There can be no doubt that the decentralized aspect of Bitcoin, combined with its usefulness and scarcity, is what make the cryptocurrency so popular amongst its adherents. It doesn’t take long to become disenchanted with the world’s various currencies given the current global economic situation. Greece is on the verge of economic collapse having lost faith in the Euro model; Bitcoin can quite easily serve a valuable and useful purpose to those affected in the Eurozone.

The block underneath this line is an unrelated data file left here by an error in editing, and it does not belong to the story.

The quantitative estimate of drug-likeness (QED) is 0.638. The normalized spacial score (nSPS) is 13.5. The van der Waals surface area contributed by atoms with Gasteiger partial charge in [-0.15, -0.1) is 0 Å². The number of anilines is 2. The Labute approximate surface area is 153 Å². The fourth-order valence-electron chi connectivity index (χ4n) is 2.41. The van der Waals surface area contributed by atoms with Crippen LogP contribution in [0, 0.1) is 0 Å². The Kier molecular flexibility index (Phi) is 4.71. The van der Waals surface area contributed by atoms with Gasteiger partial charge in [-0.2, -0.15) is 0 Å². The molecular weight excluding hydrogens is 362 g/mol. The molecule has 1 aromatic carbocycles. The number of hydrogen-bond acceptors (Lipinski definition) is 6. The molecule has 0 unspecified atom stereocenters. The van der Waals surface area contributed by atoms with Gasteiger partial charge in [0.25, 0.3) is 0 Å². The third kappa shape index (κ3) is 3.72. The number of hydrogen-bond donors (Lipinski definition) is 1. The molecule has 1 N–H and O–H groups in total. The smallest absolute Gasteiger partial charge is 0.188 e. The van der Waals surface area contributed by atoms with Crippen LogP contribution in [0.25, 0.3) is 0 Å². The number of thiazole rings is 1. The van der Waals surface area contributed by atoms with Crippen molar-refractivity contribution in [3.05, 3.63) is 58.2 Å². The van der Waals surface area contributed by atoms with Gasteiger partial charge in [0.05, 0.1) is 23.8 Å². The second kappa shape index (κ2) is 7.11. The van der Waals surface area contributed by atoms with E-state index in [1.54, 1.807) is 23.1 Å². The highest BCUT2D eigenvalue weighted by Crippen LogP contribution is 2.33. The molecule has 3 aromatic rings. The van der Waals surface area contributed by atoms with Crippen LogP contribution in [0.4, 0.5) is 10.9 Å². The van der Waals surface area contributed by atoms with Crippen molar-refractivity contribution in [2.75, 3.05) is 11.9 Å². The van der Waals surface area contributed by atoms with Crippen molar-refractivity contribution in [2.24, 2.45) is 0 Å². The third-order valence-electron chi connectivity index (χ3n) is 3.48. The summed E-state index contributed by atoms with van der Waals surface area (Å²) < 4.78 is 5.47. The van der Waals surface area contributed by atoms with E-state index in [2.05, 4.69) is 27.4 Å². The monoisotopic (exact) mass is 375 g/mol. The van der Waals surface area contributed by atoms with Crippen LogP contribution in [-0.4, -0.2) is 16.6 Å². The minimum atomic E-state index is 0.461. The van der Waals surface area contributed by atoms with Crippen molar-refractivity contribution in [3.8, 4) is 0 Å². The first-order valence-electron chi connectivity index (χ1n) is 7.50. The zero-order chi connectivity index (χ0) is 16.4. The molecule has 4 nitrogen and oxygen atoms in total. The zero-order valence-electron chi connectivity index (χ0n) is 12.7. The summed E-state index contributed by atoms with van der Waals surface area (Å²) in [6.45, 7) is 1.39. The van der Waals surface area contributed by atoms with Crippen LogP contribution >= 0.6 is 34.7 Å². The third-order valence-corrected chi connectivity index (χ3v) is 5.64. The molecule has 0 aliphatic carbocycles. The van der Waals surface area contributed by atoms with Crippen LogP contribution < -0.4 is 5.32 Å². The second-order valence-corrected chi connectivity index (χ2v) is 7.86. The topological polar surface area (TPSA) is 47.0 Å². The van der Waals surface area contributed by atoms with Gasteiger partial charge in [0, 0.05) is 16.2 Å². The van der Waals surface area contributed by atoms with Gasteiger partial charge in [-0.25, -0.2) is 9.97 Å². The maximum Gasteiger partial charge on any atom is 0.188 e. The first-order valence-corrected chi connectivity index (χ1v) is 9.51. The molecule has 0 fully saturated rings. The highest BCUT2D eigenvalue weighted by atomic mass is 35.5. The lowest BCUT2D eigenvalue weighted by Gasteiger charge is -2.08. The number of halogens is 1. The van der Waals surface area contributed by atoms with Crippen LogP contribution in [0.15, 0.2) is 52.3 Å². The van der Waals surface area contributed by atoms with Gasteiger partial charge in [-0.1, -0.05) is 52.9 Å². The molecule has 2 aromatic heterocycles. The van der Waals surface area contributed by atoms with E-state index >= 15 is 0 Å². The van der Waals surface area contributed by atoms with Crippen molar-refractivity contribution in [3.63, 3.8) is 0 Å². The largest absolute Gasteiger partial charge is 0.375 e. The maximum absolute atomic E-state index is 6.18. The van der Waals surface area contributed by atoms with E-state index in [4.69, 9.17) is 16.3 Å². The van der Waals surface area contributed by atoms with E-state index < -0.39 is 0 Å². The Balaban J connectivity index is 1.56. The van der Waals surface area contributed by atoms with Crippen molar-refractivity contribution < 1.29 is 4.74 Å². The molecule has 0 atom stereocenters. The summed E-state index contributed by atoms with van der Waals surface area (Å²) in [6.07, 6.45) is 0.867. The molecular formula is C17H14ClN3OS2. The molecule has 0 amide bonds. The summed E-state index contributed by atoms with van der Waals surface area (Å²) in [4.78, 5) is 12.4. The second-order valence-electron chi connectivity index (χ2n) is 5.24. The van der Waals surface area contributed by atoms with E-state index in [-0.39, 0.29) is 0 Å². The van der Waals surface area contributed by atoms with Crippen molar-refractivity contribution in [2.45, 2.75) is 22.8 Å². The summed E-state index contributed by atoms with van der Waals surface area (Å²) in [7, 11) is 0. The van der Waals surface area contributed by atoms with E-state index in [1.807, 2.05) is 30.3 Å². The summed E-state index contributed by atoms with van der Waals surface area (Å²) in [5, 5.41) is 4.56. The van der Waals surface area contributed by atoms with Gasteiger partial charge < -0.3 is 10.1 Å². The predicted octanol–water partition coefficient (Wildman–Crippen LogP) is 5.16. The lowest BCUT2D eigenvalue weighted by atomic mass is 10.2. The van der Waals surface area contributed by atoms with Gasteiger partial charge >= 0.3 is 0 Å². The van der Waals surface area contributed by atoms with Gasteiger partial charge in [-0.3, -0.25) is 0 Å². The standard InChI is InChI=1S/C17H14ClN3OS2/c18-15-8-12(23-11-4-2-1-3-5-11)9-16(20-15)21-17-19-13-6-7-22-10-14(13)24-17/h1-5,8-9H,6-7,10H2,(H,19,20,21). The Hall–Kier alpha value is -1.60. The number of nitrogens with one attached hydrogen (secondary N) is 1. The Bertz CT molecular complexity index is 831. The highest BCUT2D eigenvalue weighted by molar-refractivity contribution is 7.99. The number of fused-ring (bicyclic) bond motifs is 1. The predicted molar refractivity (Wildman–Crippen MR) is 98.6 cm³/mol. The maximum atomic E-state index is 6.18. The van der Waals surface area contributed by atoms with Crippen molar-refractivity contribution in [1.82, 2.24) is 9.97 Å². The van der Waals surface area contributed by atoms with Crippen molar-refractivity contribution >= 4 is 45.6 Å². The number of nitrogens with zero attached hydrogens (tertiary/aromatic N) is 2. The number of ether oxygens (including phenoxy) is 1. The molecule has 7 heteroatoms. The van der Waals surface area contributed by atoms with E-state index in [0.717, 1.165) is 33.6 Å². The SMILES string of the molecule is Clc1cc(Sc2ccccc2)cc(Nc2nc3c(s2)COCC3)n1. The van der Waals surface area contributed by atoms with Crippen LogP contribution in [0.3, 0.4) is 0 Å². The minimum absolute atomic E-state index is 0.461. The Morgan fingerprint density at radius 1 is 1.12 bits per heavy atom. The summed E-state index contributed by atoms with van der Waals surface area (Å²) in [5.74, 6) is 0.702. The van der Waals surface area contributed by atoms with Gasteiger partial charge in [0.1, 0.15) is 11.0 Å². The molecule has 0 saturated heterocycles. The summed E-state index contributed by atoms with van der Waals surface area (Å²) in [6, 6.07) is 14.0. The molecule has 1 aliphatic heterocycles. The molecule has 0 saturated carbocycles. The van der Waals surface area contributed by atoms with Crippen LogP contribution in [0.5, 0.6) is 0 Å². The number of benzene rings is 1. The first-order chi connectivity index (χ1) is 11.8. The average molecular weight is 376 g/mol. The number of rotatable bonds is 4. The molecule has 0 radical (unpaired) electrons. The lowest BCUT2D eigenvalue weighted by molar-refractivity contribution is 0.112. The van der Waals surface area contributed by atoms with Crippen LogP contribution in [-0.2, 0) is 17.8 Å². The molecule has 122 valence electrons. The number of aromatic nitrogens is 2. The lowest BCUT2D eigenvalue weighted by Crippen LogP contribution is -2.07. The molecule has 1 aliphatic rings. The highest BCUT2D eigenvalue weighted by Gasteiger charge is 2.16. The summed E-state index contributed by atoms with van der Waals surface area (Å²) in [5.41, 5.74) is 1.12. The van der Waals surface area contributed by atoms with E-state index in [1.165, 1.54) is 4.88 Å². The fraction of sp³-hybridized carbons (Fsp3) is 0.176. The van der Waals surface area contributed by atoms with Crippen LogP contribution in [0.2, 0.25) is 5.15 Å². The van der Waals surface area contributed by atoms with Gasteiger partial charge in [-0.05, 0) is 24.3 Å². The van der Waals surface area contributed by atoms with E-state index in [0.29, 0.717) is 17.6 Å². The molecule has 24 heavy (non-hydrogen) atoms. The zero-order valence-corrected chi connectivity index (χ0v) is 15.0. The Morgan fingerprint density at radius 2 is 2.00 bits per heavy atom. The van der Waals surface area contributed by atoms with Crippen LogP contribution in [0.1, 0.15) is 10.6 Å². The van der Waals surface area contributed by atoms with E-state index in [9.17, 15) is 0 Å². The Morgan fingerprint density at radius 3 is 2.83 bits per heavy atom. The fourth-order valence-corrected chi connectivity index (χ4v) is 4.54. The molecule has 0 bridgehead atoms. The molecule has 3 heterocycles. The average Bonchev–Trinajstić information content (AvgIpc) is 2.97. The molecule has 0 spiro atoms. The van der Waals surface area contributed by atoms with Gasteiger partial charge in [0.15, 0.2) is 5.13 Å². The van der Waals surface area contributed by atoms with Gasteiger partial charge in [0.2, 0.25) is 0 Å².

Bitcoin isn’t just for those needing a fallback in an economic calamity, it’s a perfect solution for casual users as well. Moms and Dads no longer need to trust their teens with a credit card when they can make a deposit into the teen’s Bitcoin wallet. This prevents reckless overspending and teaches a lesson in proper money management because, unlike credit cards which can be overused very quickly, teens can only spend the Bitcoins they actually have, no more.

Bitcoin may not be for everyone, but it certainly solves many issues some people have with the current modus operandi. Whether you’re looking for a solution for easy international exchange, as a small hedge against inflation, for crowdfunding, or simply as a way to facilitate a more modern version of an allowance for your teens, Bitcoin is a possible solution.